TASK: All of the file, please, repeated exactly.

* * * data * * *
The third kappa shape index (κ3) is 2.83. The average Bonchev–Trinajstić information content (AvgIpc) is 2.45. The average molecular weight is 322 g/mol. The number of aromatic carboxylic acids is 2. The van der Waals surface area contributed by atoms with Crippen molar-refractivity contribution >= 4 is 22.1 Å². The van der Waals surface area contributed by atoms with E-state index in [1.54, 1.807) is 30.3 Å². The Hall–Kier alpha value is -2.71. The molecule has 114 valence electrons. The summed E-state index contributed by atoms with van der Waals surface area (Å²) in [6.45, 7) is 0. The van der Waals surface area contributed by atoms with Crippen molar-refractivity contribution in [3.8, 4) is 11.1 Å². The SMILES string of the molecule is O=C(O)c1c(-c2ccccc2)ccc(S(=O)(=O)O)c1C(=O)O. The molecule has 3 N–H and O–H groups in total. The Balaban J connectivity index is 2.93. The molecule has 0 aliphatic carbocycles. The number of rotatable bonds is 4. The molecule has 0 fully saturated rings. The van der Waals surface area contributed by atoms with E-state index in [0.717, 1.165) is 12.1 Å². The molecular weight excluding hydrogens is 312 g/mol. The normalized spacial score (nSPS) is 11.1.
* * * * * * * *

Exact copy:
The third kappa shape index (κ3) is 2.83. The average Bonchev–Trinajstić information content (AvgIpc) is 2.45. The average molecular weight is 322 g/mol. The number of aromatic carboxylic acids is 2. The van der Waals surface area contributed by atoms with Crippen molar-refractivity contribution >= 4 is 22.1 Å². The van der Waals surface area contributed by atoms with E-state index in [1.54, 1.807) is 30.3 Å². The Hall–Kier alpha value is -2.71. The molecule has 114 valence electrons. The summed E-state index contributed by atoms with van der Waals surface area (Å²) in [6.45, 7) is 0. The van der Waals surface area contributed by atoms with Crippen molar-refractivity contribution in [3.8, 4) is 11.1 Å². The SMILES string of the molecule is O=C(O)c1c(-c2ccccc2)ccc(S(=O)(=O)O)c1C(=O)O. The molecule has 3 N–H and O–H groups in total. The Balaban J connectivity index is 2.93. The molecule has 0 aliphatic carbocycles. The number of rotatable bonds is 4. The molecule has 0 fully saturated rings. The van der Waals surface area contributed by atoms with E-state index in [0.717, 1.165) is 12.1 Å². The molecular weight excluding hydrogens is 312 g/mol. The normalized spacial score (nSPS) is 11.1.